Very few people would operate their businesses without adequate insurance protection against everything from an act of God to a bad debt.

Yet many of these companies still choose to leave their main channel of customer communication – their internet storefront – vulnerable to an abrupt termination or sudden drop in performance.

The consequences of non-availability of a corporate website, particularly for businesses based on e-commerce, can be far more damaging than dealing with the aftermath of a flood or fire and with the same or even higher chances of it occurring.

To be fair to network managers, part of the reason for the lack of investment in specialist technology that guards against a distributed denial of service (DDoS) attack (in which assailants flood a system to bring it down) can be attributed to budget restrictions as well as a belief that their patching system or Firewall will do the job.

This is further compounded by a general impression that the bad guys have moved on and, from a return on investment perspective, the risk is worth taking.

However, evidence suggests that since hackers first used DDoS to gain peer group kudos in early 2000, it has evolved into a highly organised, financially motivated cyber-crime with an estimated 10,000 attacks occurring each day.

This alone should be enough to ensure that network managers take the problem more seriously, but if more reasons are needed there is also the phenomenon of “flash-crowds”.

With the arrival of Twitter and Facebook and the ubiquitous availability of the internet, any announcement can trigger a tsunami wave of hits on a website capable of taking even the most high profile site offline in a matter of minutes.

A study carried out by security analysts at Forrester, IDC and the Yankee Group concluded that large e-commerce based businesses potentially face a $30m loss in direct revenue and reduced productivity costs, from just one 24 hour break in internet availability, whether it be the result of a targeted DDoS attack or a flash-crowd incident.

Most DDoS attacks can last several days, if not weeks, so it is hardly surprising that victims often prefer to pay the ransom demand that usually follows than spend valuable time struggling to fend off the attack.

Unlike other internet malware, DDoS attacks typically do not carry a malicious payload or have any distinct signature or behaviour profile, resulting in most of the malevolent traffic being allowed through unhindered.

Although there are some manual adjustments that can be made to blacklist un-trusted IP addresses and reduce the impact of the attack, this is usually after the event and can be a very blunt instrument resulting in a high level of false positives – which means disgruntled customers.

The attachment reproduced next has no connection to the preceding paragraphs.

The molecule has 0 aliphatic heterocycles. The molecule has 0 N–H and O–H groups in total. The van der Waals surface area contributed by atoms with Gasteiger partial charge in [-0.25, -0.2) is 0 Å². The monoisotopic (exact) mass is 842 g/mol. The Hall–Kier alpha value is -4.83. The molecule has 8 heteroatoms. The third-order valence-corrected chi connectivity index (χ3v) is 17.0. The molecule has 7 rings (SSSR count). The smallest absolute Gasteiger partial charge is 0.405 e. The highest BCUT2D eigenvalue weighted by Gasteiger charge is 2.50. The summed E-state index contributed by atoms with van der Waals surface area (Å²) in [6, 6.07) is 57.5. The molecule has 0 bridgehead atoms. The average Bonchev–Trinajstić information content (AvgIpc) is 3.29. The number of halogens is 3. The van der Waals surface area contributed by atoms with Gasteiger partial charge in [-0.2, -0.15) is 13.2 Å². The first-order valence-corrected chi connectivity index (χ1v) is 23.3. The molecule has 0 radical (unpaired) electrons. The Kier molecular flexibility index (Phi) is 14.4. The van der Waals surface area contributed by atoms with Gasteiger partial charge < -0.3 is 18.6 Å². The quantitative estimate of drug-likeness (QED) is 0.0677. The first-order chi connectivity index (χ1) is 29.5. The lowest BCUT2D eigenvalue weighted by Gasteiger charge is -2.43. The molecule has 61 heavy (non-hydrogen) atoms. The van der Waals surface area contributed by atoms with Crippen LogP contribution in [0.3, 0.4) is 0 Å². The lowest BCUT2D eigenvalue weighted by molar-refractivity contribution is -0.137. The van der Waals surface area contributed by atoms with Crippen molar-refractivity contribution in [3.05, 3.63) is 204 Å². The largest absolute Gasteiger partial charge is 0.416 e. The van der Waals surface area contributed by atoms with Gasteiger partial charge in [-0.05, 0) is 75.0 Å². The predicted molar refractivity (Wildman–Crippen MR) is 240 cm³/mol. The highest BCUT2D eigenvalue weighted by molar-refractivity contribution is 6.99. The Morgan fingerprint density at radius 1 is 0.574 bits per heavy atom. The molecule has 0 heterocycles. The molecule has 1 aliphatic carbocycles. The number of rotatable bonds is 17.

DDoS attacks are generally made up of large volumes of normal internet traffic generated by a global network of robot PCs, or botnets, that have been created by tricking innocent users unwittingly to allow malicious code on to their computer.

Designed to exploit the limitations of the server hardware resources and resulting in the system closing itself down, this is no different, in effect, from millions of people all trying to access the same information, on the same web server at the same time.

While companies may still feel that the chances of being a DDoS victim are extremely low, there is the very real risk that their customers and remote users could suddenly find that access to web-based services is unavailable due to a flash-crowd event – with the inevitable serious financial consequences.

It has been argued that the current economic climate increases the temptation to use DDoS to make money, while reducing the IT resources available to combat it.

Plugging the gap has not been easy, with technology challenges severely restricting options to deliver sustainable security and specific anti-DDoS services in the cloud.

Hardware performance limitations and infrastructure costs have not made enough economic business sense for many service providers to make the necessary investment; until recently only high cost, premium services have been available. These don’t make sense for the vast majority of organisations.

Fortunately recent advances in high-performance, multi-tenant server architecture and new behaviour-based DDoS mitigation software, has started to emerge that is set to pave the way for a range of cloud-based security services.

Supporting potentially hundreds of individual customers on a single appliance it will soon be possible for service providers to deliver anti-DDoS services at highly cost-effective prices that will enable organisations of any size or scale to bring their DDoS protection in line with the rest of their IT security.

Early indications suggest that the first services based on the technology will be ready to roll out this year.

There will then be no excuse for leaving networks unprotected and at risk from any form of flood attack – malicious or otherwise.

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